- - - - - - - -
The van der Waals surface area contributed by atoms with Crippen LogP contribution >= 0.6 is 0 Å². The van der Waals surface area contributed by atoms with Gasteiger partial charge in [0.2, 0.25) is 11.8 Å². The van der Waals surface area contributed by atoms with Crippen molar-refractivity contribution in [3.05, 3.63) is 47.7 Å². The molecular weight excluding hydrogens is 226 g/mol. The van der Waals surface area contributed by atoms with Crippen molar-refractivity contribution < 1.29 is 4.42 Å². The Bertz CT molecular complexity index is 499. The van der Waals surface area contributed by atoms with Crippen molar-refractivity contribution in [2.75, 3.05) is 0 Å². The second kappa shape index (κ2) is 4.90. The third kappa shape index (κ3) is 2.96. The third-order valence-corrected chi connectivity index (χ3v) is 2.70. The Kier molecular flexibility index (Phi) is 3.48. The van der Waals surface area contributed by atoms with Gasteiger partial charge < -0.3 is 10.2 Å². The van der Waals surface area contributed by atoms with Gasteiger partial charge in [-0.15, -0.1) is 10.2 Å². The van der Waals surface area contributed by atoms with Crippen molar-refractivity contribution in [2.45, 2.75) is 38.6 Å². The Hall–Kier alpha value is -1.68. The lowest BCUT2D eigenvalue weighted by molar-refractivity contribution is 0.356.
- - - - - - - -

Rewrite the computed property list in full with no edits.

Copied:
The van der Waals surface area contributed by atoms with Crippen LogP contribution >= 0.6 is 0 Å². The van der Waals surface area contributed by atoms with Gasteiger partial charge in [0.2, 0.25) is 11.8 Å². The van der Waals surface area contributed by atoms with Crippen molar-refractivity contribution in [3.05, 3.63) is 47.7 Å². The molecular weight excluding hydrogens is 226 g/mol. The van der Waals surface area contributed by atoms with Crippen molar-refractivity contribution < 1.29 is 4.42 Å². The Bertz CT molecular complexity index is 499. The van der Waals surface area contributed by atoms with Crippen molar-refractivity contribution in [2.75, 3.05) is 0 Å². The second kappa shape index (κ2) is 4.90. The third kappa shape index (κ3) is 2.96. The third-order valence-corrected chi connectivity index (χ3v) is 2.70. The Kier molecular flexibility index (Phi) is 3.48. The van der Waals surface area contributed by atoms with Gasteiger partial charge < -0.3 is 10.2 Å². The van der Waals surface area contributed by atoms with Gasteiger partial charge in [-0.15, -0.1) is 10.2 Å². The van der Waals surface area contributed by atoms with Crippen molar-refractivity contribution in [2.45, 2.75) is 38.6 Å². The Hall–Kier alpha value is -1.68. The lowest BCUT2D eigenvalue weighted by molar-refractivity contribution is 0.356.